Included in the room rate is a buffet breakfast with tons of delicious dishes—including some great vegetarian options. The restaurant on the top floor has a mesmerising view of the mountains around and is open for breakfast, lunch and dinner. Massages are also offered at Sunny Mountain Hotel for an extra fee—perfect if you need an antidote to sore muscles after trekking in Sapa!

Check rates & availability on Agoda.

Sapa Royal View

Recommended by Alex, Swedish Nomad

Royal Sapa changed hands back in 2014 after the previous owner didn’t do enough to please customers and keep the hotel running. The new management, however, is determined to give a great experience, and now Royal Sapa is one of the best hotels in the Sapa area.

The views from the rooms are beautiful, beds are comfy, and the price is reasonable, from 40 USD per night. I especially like their spacious Deluxe Double rooms, which come with a king-size bed, mountain views and WIFI. The hotel also has a restaurant and offers tours. Royal Sapa Hotel also arrange pick up from the train station in Lao Cai.

Inquirie via the Sapa Royal View website.

The Hill Station Boutique Hotel

Recommended by me

I didn’t get to stay at the Hill Station Boutique Hotel, but I ate lunch at the adjoining Hill Station restaurant and the manager kindly let me poke my head inside the hotel.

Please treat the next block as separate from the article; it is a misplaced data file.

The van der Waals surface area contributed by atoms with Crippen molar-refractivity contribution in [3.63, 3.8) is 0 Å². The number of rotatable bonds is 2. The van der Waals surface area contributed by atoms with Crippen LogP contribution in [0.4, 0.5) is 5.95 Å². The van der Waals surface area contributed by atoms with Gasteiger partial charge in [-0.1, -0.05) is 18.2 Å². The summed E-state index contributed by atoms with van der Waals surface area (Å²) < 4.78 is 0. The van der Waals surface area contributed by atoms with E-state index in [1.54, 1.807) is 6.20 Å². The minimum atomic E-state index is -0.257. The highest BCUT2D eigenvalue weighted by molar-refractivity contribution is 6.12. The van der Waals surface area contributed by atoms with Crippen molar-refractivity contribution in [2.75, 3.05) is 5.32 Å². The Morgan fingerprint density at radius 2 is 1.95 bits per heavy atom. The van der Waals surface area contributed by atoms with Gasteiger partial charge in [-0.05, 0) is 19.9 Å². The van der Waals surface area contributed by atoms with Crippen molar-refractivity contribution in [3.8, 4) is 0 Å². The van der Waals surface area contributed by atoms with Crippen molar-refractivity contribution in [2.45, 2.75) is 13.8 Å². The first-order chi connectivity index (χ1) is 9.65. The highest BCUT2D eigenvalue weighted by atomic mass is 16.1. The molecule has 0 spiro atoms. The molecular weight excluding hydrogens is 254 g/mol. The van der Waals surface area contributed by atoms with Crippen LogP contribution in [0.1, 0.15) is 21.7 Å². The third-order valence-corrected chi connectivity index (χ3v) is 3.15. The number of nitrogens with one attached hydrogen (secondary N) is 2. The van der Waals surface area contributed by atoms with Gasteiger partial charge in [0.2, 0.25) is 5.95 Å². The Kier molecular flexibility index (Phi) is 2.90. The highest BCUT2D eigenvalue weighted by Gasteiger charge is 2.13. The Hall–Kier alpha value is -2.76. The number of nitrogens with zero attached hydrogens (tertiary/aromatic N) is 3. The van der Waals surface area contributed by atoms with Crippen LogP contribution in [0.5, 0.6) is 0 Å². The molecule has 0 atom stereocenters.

It’s the only boutique accommodation I could see in Sapa town—the branding and chic interior design make it stand out immediately from the other hotels in the area. The location is great, on the same sloping street as Sapa Unique and with similar outlooks from the back of the property. If I ever make it back to Vietnam and I’m wondering where to stay in Sapa, this will be one of the first places I look up. There are only a couple of rooms available, so advance bookings are essential.

Check rates & availability on Agoda.

Where to stay outside Sapa town

Planning a trek and wondering where to stay in Sapa, Vietnam? Sapa has a wide range of options for travellers—from hostels and hotels, to ecolodges, to family-run homestays. Here are some of the very best accommodations Sapa has to offer.
Small villages surrounded by rice fields are an idyllic place to stay in Sapa.

If you have a chance to get out of Sapa town, the surrounding countryside is a wonderful place to experience local culture and customs, and tune out for a while. Village homestays, luxury resorts and ecolodges perched high on hills and tucked away in low valleys—Lao Cai Province has it all. Here are some options to consider.

Planning a trek and wondering where to stay in Sapa, Vietnam? Sapa has a wide range of options for travellers—from hostels and hotels, to ecolodges, to family-run homestays. Here are some of the very best accommodations Sapa has to offer.
Indigo Snail Boutique Hmong Homestay.

Indigo Snail Boutique Hmong Homestay

Recommended by me

Located in Ta Van Village, about 40 minutes by bike from downtown Sapa, Indigo Snail is close enough to town to still be convenient, and far enough away to feel like an ‘authentic’ village experience.

Staying here was definitely the highlight of my time in Sapa. Sue, the host, and her family are delightful and extremely welcoming. The homestay is relatively new so they are still ironing out a few service kinks—but the exquisite decorations and styling of the shared room and private bungalows more than makes up for it.